But Yates is specific: the “back and forth” between Kislyak and Flynn was contrary to the descriptions Flynn had offered publicly about the calls. Importantly, Yates’ description rebuts the Shea motion’s claim that this was an “arms-length” conversation.

Which is to say, in a key passage dismissing the possibility that the call transcripts included evidence that Flynn might have a relationship with Russia that could damage national security, the motion provides no evidence and in fact mis-cites something inapt as proof. But elsewhere, the filing does provide evidence about the call transcripts, and that evidence directly refutes the claim. Moreover, the filing redacts a number of other passages that go directly to the claim.

Importantly, whether or not the transcripts showed some reason to think Flynn’s relationship with Russia might affect national security is not an issue that Barr can invoke exclusive Executive judgment on, something on which judges generally defer to the Executive. The record shows that two Acting Attorneys General — one (Rod Rosenstein) appointed by Trump — already deemed the transcripts to include such evidence. Here, Barr isn’t even on the record making the claim. Just an Acting US Attorney who has not been Senate confirmed is.

A year ago, Judge Emmet Sullivan ordered the government to provide the transcripts of the calls between Flynn and Kislyak.

The government is hereby ORDERED to file on the public docket in this case the transcript of the “voicemail recording” referenced in the 75 Addendum to Government’s Memorandum in Aid of Sentencing and the transcripts of any other audio recordings of Mr. Flynn, including, but not limited to, audio recordings of Mr. Flynn’s conversations with Russian officials, by no later than May 31, 2019.

In response, the government obliquely said no, because they were not relying on those recordings for sentencing, effectively pointing out that no claims entered into evidence had relied on the transcripts (by the time Flynn pled guilty, he himself had provided evidence that he lied, and so they didn’t need to rely on the transcripts).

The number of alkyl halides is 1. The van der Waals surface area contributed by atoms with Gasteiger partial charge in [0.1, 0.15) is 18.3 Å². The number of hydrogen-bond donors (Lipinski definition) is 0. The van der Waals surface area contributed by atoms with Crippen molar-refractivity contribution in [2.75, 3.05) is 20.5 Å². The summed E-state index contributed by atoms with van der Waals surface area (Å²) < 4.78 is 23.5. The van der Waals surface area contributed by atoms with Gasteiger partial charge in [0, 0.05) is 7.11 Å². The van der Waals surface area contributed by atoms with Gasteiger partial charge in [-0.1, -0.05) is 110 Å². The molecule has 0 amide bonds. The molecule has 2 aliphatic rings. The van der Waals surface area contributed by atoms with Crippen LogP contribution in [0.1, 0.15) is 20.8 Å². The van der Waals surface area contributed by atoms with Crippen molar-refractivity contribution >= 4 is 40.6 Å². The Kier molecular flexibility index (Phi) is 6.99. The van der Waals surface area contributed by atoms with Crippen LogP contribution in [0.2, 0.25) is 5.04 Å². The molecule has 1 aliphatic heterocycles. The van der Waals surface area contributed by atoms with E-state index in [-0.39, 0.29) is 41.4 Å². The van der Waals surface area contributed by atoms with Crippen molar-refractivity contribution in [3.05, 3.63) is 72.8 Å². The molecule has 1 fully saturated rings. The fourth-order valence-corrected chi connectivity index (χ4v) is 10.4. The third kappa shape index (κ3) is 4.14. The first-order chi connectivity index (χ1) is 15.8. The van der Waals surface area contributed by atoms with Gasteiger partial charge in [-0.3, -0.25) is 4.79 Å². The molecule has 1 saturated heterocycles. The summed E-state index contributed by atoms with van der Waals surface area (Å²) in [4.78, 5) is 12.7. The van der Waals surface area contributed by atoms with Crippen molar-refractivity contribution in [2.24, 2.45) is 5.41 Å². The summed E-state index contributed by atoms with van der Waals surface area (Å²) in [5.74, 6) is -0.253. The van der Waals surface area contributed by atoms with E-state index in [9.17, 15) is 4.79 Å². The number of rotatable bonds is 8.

The government further represents that it is not relying on any other recordings, of any person, for purposes of establishing the defendant’s guilt or determining his sentence, nor are there any other recordings that are part of the sentencing record.

Now, however, the transcripts are utterly central to the claims the government is making. Indeed, the only evidence about the transcripts submitted with this motion rebuts the government’s claim.

Emmet Sullivan would be totally within his authority to require the government to provide the actual evidence on which they make at this point unsubstantiated claims in this filing.

Mike Flynn has been demanding these transcripts for quite some time. Given the declassification spree that Barr and Ric Grenell have been on, I would imagine they would have been made public if they helped Flynn at all. So I’m guessing Yates and McCord provided a more accurate description of these transcripts than Timothy Shea.

53 replies
  1. madwand says: